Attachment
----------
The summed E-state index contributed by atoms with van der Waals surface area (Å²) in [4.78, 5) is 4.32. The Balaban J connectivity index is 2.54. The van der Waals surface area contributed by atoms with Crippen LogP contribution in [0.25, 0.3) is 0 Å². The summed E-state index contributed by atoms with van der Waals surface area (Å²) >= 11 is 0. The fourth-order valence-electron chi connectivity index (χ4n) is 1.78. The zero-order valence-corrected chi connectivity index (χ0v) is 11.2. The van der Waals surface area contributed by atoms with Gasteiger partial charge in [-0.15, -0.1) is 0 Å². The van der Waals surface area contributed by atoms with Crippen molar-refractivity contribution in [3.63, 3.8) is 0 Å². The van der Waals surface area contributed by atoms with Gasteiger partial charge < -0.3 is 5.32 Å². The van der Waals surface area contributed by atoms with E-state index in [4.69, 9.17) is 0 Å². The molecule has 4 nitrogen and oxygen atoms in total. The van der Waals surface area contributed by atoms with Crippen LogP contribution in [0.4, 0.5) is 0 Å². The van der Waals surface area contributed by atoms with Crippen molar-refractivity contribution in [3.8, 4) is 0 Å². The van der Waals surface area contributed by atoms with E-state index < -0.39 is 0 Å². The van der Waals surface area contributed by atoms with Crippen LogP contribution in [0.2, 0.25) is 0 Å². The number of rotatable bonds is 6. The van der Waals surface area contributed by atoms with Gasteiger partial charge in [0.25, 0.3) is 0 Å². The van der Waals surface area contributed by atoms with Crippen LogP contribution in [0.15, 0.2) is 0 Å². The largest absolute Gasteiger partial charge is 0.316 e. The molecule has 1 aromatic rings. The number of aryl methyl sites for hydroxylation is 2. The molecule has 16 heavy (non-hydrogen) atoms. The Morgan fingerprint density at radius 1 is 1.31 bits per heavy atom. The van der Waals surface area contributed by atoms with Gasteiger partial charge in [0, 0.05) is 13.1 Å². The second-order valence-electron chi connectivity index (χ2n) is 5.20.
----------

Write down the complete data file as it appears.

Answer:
The summed E-state index contributed by atoms with van der Waals surface area (Å²) in [4.78, 5) is 4.32. The Balaban J connectivity index is 2.54. The van der Waals surface area contributed by atoms with Crippen LogP contribution in [0.25, 0.3) is 0 Å². The summed E-state index contributed by atoms with van der Waals surface area (Å²) >= 11 is 0. The fourth-order valence-electron chi connectivity index (χ4n) is 1.78. The zero-order valence-corrected chi connectivity index (χ0v) is 11.2. The van der Waals surface area contributed by atoms with Gasteiger partial charge in [-0.15, -0.1) is 0 Å². The van der Waals surface area contributed by atoms with Crippen molar-refractivity contribution in [3.63, 3.8) is 0 Å². The van der Waals surface area contributed by atoms with Gasteiger partial charge < -0.3 is 5.32 Å². The van der Waals surface area contributed by atoms with E-state index in [4.69, 9.17) is 0 Å². The molecule has 4 nitrogen and oxygen atoms in total. The van der Waals surface area contributed by atoms with Crippen LogP contribution in [0.4, 0.5) is 0 Å². The van der Waals surface area contributed by atoms with Crippen molar-refractivity contribution in [3.8, 4) is 0 Å². The van der Waals surface area contributed by atoms with E-state index < -0.39 is 0 Å². The van der Waals surface area contributed by atoms with Crippen LogP contribution in [0.2, 0.25) is 0 Å². The number of rotatable bonds is 6. The van der Waals surface area contributed by atoms with Gasteiger partial charge in [0.25, 0.3) is 0 Å². The van der Waals surface area contributed by atoms with Crippen LogP contribution in [0.15, 0.2) is 0 Å². The largest absolute Gasteiger partial charge is 0.316 e. The molecule has 1 aromatic rings. The number of aryl methyl sites for hydroxylation is 2. The molecule has 16 heavy (non-hydrogen) atoms. The Morgan fingerprint density at radius 1 is 1.31 bits per heavy atom. The van der Waals surface area contributed by atoms with Gasteiger partial charge in [0, 0.05) is 13.1 Å². The second-order valence-electron chi connectivity index (χ2n) is 5.20.